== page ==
Discover’s guide to Cambodian cultural events

Been invited to a wedding? Wondering about the ubiquitous small houses stuffed with burning incense? Let us help you delve deeper into a few of Cambodia’s cultural rites

A Cambodian wedding
Photo: Thomas Cristofoletti


As a stranger in a strange land, an invitation to a Cambodian wedding may cause some trepidation for newcomers to the country. Lasting anywhere from a day to a week and loaded with allusions to Khmer mythology, even the most humble ceremony is an expensive undertaking, and guests are expected to bring a cash offering in an envelope conveniently included with the invitation. Foreigners should expect to part with anywhere between $20 and $50 on the day, but give what you can afford. Don’t be put off by the hawk-eyed relatives noting down every gift – by doing so, the family ensures it meets the offering in kind when it’s your turn to get hitched. With a sit-down dinner and plenty of booze to ease the transition from acquaintance to confidant, a Cambodian wedding can be an excellent chance to make new friends and try out a few traditional dance moves. Weddings take place beneath enormous pink and gold tents – often in the middle of the street if in a city.

Do: Dress in semi-formal attire. Men should wear dress shirts with long sleeves. Women should wear either a skirt or a dress, although a traditional Khmer dress is thoroughly encouraged.

Don’t: Forget to raise a glass along with everyone else at your table. A wholehearted “chul muy!”, the Cambodian equivalent of “cheers”, will be called for every few minutes.

A Cambodian spirit house
Photo: Thomas Cristofoletti

Spirit houses

Perhaps the most eye-catching expressions of Cambodia’s rich religious tradition are the often-garish miniature temples that stand guard before almost every home and business. These spirit houses, or rean tevoda as they are more properly known, are traditionally placed in one of the front corners of the property, their open shelf angled towards – but never directly before – the main doorway to the house. On holy days, of which Cambodia’s lunar calendar has many, the shrine is loaded with votive offerings of incense, lotus and jasmine. The resting place of the tevoda, a form of guardian spirit, the spirit house’s centrality to Khmer culture predates the spread of Buddhism, with roots in the local animist religion that filled the woods and fields of ancient Cambodia with local gods, ancestor spirits and demons to be placated. From its humble origins, in the village the spirit house has evolved into a symbol of status, piety and wealth, with prosperous Cambodians spending as much as $5,000 on elaborate baroque models in scarlet and gold.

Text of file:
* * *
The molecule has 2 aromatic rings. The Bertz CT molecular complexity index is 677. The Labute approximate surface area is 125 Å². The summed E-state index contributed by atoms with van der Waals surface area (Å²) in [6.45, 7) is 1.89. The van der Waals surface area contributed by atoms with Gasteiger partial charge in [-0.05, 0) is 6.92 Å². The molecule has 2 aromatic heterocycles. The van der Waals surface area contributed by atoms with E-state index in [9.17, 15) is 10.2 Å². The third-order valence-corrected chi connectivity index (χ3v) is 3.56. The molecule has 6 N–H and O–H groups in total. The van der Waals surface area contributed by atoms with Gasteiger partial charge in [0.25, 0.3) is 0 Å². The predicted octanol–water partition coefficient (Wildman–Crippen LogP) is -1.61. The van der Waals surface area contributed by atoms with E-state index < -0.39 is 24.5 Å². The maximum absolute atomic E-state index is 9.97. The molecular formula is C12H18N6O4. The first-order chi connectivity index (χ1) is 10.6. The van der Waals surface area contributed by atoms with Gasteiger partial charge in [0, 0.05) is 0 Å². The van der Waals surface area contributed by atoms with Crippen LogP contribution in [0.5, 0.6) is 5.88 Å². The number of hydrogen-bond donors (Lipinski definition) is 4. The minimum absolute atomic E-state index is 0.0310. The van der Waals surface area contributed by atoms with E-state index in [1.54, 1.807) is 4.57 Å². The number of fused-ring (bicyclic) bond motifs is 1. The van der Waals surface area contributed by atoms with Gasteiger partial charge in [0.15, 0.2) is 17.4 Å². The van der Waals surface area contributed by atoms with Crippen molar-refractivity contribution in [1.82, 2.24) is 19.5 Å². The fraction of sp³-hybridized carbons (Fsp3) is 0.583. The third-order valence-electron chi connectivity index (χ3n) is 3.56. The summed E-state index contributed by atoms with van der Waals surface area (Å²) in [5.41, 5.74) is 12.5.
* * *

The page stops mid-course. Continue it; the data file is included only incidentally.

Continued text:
Do: Be respectful. Just as you would tread lightly among the altars and reliquaries of a church, treat the rean tevoda with appropriate reverence.

Don’t: Take any offerings from the shrine or, heaven forbid, knock
one over. 

Photo: Thomas Cristofoletti


Modelled on the sacred geometry of the stupa – whose bell-like shape still dots the temple complexes of Southeast Asia – the pagoda serves as the centre of religious life in Cambodia. From the gem-studded golden Buddhas of Phnom Penh’s Silver Pagoda to the more spartan temples dotting the countryside, the pagoda is an oasis of tranquillity removed from the materialist world outside. Long the prime dispensers of education and charity in Cambodian society, pagodas remain a place where boys can advance their learning – and marriage prospects – by being ordained as Buddhist monks and educated in matters of scripture, culture and language. Unlike Western holy orders, not every member of the sangha – the body of monks within Buddhism – is expected to remain in the fold until their dying day. Resplendent from Cambodia’s recent years of relative prosperity, most of the country’s pagodas shine in amber, gold and white, with writhing naga snakes entwined with sacred garuda eagles lining the eaves and pillars of these magnificent tributes to the divine.

Do: Dress appropriately. Both men and women are encouraged to cover their legs and shoulders to respect the sanctity and dignity of the temple grounds.

Don’t: Act obnoxiously. These temples are places of worship and reflection for the Khmer people. Remove your shoes and show respect.    

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